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Children suffer most in the Coronavirus lockdown

22nd May 2020
Children suffer most in the Coronavirus lockdown

(Credit: George Hodan/Commons)

Javed Khan

The Coronavirus pandemic has changed almost every aspect of our lives, and Muslims around the world have been marking Ramadan like no other.

We’re breaking the fast with close family, but there are no big gatherings or charity Ifṭār, and we can’t go to the mosque for Tarāweeh prayers.

But on top of all this, there’s something even more serious going on.
It’s now well understood that in the UK, like in many other countries around the world, Black, Asian and Minority Ethnic (BAME) communities have been especially hard hit by Covid-19.

It’s now clear that people in our communities are more likely to become critically ill with the virus, and sadly to lose their lives. But our communities are also more vulnerable to many of the social consequences.

When I think back to my childhood, I can’t imagine how my family would have managed during this crisis. For my parents, who had come to the UK from Kashmir and who couldn’t read or write in any language, this would have been a very worrying time. My father, who was a shop floor labourer, would most likely have lost his job by now.

Muslim and other minority families are more likely to live in crowded accommodation, making lockdown even harder, especially for children.

Parents across the UK are desperately trying to do the best they can, but homeschooling can be challenging, especially for those without the skills, resources and confidence to teach their children.

It’s even harder if you’re struggling to afford enough food to feed the family because your pay has been reduced, or your job is at risk. It’s harder again if you’re worried about seriously ill parents, aunties and uncles, and especially if you’re grieving for loved ones.

With families facing increasing emotional and financial pressures, we know a growing number of children are at risk of harm – isolated from the support systems they usually rely on. Yet at the same time, these children are less likely to be identified and referred for support.

In a recent survey, 45 per cent of Barnardo’s frontline workers said that referrals to our services have fallen since lockdown — and referrals to statutory services have fallen too — meaning vulnerable children are left suffering in silence. With most children not in school, a whole tier of support has vanished, and vulnerable children are suffering.

Despite the lockdown, Barnardo’s continues to support those who need us most. We have more than 500 workers delivering face to face support for children with disabilities, children in the care system and young people who would otherwise be homeless.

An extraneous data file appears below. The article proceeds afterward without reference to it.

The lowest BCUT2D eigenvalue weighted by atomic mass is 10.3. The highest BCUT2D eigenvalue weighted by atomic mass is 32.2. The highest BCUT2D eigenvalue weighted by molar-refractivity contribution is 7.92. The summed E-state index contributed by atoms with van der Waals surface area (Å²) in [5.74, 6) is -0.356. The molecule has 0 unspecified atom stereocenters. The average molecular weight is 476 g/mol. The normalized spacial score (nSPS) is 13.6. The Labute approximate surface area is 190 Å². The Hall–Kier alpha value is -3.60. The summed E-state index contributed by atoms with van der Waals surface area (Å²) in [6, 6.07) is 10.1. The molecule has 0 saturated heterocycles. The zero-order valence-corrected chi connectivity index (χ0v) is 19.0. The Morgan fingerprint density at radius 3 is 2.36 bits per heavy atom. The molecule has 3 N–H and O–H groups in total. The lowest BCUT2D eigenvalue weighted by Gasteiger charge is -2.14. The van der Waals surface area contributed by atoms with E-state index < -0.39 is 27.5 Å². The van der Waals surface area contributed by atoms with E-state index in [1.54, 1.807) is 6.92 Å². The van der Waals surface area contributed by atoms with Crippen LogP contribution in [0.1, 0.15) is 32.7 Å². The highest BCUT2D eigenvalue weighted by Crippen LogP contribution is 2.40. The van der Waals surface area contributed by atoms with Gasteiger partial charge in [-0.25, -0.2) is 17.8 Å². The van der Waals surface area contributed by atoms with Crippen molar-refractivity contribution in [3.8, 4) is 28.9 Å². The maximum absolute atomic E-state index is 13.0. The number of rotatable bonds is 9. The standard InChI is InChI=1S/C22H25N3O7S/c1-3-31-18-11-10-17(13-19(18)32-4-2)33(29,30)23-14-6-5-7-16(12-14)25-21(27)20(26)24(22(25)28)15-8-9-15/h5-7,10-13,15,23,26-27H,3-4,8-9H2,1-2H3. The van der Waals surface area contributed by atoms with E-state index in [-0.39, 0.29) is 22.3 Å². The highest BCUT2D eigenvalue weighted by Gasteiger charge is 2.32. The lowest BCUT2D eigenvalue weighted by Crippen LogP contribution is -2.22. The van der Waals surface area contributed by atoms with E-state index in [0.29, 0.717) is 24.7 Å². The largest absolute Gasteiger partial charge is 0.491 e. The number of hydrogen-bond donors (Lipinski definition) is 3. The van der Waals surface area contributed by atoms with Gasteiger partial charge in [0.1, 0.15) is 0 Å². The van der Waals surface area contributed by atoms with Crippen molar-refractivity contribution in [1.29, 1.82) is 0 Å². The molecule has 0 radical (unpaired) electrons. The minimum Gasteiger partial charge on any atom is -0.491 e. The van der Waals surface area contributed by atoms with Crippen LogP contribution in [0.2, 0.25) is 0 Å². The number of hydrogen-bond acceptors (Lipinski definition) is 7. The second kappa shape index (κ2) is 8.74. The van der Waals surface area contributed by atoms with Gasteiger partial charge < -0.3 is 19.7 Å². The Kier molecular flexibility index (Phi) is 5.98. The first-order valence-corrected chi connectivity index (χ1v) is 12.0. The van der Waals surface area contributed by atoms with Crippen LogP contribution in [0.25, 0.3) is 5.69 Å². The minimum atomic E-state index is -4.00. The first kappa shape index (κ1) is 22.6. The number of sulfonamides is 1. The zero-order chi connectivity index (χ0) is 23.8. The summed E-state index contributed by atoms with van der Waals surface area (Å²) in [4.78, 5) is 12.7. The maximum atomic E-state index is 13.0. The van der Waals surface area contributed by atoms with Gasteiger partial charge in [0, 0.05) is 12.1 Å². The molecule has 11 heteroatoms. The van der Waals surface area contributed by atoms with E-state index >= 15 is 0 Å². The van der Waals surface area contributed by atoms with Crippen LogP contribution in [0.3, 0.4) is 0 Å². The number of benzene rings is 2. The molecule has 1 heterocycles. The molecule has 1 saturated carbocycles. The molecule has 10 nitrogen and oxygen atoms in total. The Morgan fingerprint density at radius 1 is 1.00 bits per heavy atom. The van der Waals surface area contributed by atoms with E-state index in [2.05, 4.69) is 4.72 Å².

While many of our buildings have had to close, our doors remain open, and we’ve found new and innovative ways of adapting our services to cope in the current crisis. We’ve moved the majority of our services online or we’re in contact with our children, young people and families by phone, video conference and messaging apps, so they still have the support they need.

An example of Barnardo’s vital services is Cygnet in Bradford, which provides a lifeline of specialist support to parents of children with autism and other special needs.

Nearly half of families using the service are from South Asian Muslim backgrounds, with Barnardo’s workers running sessions in Urdu to help cater to the needs of the local community.

One of the key issues identified by the service is the stigma and misunderstanding of autism spectrum disorder, which is common in the community. The Urdu sessions give parents and carers accurate information, while also offering support and guidance.

Even during the lockdown, these families aren’t alone – our workers are just a phone call away during this uniquely difficult time.

Like many charities, Barnardo’s is now facing a perfect storm, with our income decimated overnight while demand for our support grows daily. This means we are more reliant on support from the community than ever before.

So, as we mark Eid al-Fitr, I’m appealing to anyone in a position to donate their ṣadaqāh (voluntary charity) to support Barnardo’s at this critical time.

We are also able to collect Zakat donations, after working hard to ensure our policy, procedures and projects fulfil its principles and requirements and having them independently verified by an Islamic scholar and legal Zakat specialist.

All Zakat donations will go directly to our service supporting Syrian refugees arriving in the UK.

Eid Mubarak from my family to yours.

Javed Khan, Barnardo’s, Chief Executive

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